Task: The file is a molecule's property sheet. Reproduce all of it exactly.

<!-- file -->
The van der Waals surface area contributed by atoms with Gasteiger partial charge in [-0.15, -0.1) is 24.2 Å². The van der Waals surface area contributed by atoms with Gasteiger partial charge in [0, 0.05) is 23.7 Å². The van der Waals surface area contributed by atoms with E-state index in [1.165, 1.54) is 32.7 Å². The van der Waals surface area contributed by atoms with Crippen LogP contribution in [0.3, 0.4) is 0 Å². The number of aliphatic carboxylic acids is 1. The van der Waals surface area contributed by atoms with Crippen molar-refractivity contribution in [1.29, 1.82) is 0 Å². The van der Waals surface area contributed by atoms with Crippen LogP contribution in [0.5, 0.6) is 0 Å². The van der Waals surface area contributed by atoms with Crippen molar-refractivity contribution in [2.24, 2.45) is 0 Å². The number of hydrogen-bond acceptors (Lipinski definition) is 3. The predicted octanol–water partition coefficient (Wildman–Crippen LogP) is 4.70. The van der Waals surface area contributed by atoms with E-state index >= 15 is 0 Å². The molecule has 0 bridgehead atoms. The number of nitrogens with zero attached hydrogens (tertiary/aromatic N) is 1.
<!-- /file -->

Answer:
The van der Waals surface area contributed by atoms with Gasteiger partial charge in [-0.15, -0.1) is 24.2 Å². The van der Waals surface area contributed by atoms with Gasteiger partial charge in [0, 0.05) is 23.7 Å². The van der Waals surface area contributed by atoms with E-state index in [1.165, 1.54) is 32.7 Å². The van der Waals surface area contributed by atoms with Crippen LogP contribution in [0.3, 0.4) is 0 Å². The number of aliphatic carboxylic acids is 1. The van der Waals surface area contributed by atoms with Crippen molar-refractivity contribution in [1.29, 1.82) is 0 Å². The van der Waals surface area contributed by atoms with Crippen LogP contribution in [0.5, 0.6) is 0 Å². The van der Waals surface area contributed by atoms with Crippen molar-refractivity contribution in [2.24, 2.45) is 0 Å². The number of hydrogen-bond acceptors (Lipinski definition) is 3. The predicted octanol–water partition coefficient (Wildman–Crippen LogP) is 4.70. The van der Waals surface area contributed by atoms with E-state index >= 15 is 0 Å². The molecule has 0 bridgehead atoms. The number of nitrogens with zero attached hydrogens (tertiary/aromatic N) is 1.